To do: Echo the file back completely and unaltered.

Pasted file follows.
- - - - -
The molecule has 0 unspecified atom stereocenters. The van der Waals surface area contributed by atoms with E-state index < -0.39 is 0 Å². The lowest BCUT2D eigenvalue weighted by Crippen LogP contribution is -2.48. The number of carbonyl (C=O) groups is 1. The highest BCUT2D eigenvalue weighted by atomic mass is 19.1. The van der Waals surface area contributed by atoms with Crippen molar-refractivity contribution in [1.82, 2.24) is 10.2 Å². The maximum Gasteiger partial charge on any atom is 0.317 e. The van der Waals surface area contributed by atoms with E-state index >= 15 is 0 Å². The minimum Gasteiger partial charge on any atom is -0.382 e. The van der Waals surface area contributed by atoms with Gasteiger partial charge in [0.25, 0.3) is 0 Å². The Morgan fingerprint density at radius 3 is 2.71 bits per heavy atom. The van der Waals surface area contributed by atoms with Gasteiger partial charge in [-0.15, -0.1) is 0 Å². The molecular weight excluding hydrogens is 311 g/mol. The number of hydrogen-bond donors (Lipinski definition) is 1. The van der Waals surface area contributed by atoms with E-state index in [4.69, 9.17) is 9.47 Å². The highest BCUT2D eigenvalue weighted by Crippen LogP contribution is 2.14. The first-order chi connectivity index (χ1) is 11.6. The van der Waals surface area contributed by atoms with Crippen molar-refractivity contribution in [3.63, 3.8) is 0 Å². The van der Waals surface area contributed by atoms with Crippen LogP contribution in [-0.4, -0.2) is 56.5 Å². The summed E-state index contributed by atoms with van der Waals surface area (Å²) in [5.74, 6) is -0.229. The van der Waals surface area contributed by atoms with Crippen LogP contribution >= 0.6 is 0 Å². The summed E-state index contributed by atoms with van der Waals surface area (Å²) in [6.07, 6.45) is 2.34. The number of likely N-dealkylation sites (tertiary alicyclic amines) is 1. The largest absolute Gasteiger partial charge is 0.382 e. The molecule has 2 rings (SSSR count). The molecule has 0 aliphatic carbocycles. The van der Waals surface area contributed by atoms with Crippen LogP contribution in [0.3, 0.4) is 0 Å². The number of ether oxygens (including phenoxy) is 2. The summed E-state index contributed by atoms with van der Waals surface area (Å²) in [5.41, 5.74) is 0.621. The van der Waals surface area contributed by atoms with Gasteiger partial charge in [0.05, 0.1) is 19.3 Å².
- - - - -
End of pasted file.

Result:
The molecule has 0 unspecified atom stereocenters. The van der Waals surface area contributed by atoms with E-state index < -0.39 is 0 Å². The lowest BCUT2D eigenvalue weighted by Crippen LogP contribution is -2.48. The number of carbonyl (C=O) groups is 1. The highest BCUT2D eigenvalue weighted by atomic mass is 19.1. The van der Waals surface area contributed by atoms with Crippen molar-refractivity contribution in [1.82, 2.24) is 10.2 Å². The maximum Gasteiger partial charge on any atom is 0.317 e. The van der Waals surface area contributed by atoms with E-state index >= 15 is 0 Å². The minimum Gasteiger partial charge on any atom is -0.382 e. The van der Waals surface area contributed by atoms with Gasteiger partial charge in [0.25, 0.3) is 0 Å². The Morgan fingerprint density at radius 3 is 2.71 bits per heavy atom. The van der Waals surface area contributed by atoms with Gasteiger partial charge in [-0.15, -0.1) is 0 Å². The molecular weight excluding hydrogens is 311 g/mol. The number of hydrogen-bond donors (Lipinski definition) is 1. The van der Waals surface area contributed by atoms with E-state index in [4.69, 9.17) is 9.47 Å². The highest BCUT2D eigenvalue weighted by Crippen LogP contribution is 2.14. The first-order chi connectivity index (χ1) is 11.6. The van der Waals surface area contributed by atoms with Crippen molar-refractivity contribution in [3.63, 3.8) is 0 Å². The van der Waals surface area contributed by atoms with Crippen LogP contribution in [-0.4, -0.2) is 56.5 Å². The summed E-state index contributed by atoms with van der Waals surface area (Å²) in [5.74, 6) is -0.229. The van der Waals surface area contributed by atoms with Crippen LogP contribution >= 0.6 is 0 Å². The summed E-state index contributed by atoms with van der Waals surface area (Å²) in [6.07, 6.45) is 2.34. The number of likely N-dealkylation sites (tertiary alicyclic amines) is 1. The largest absolute Gasteiger partial charge is 0.382 e. The molecule has 2 rings (SSSR count). The molecule has 0 aliphatic carbocycles. The van der Waals surface area contributed by atoms with Crippen LogP contribution in [0.3, 0.4) is 0 Å². The number of ether oxygens (including phenoxy) is 2. The summed E-state index contributed by atoms with van der Waals surface area (Å²) in [5.41, 5.74) is 0.621. The van der Waals surface area contributed by atoms with Gasteiger partial charge in [0.05, 0.1) is 19.3 Å².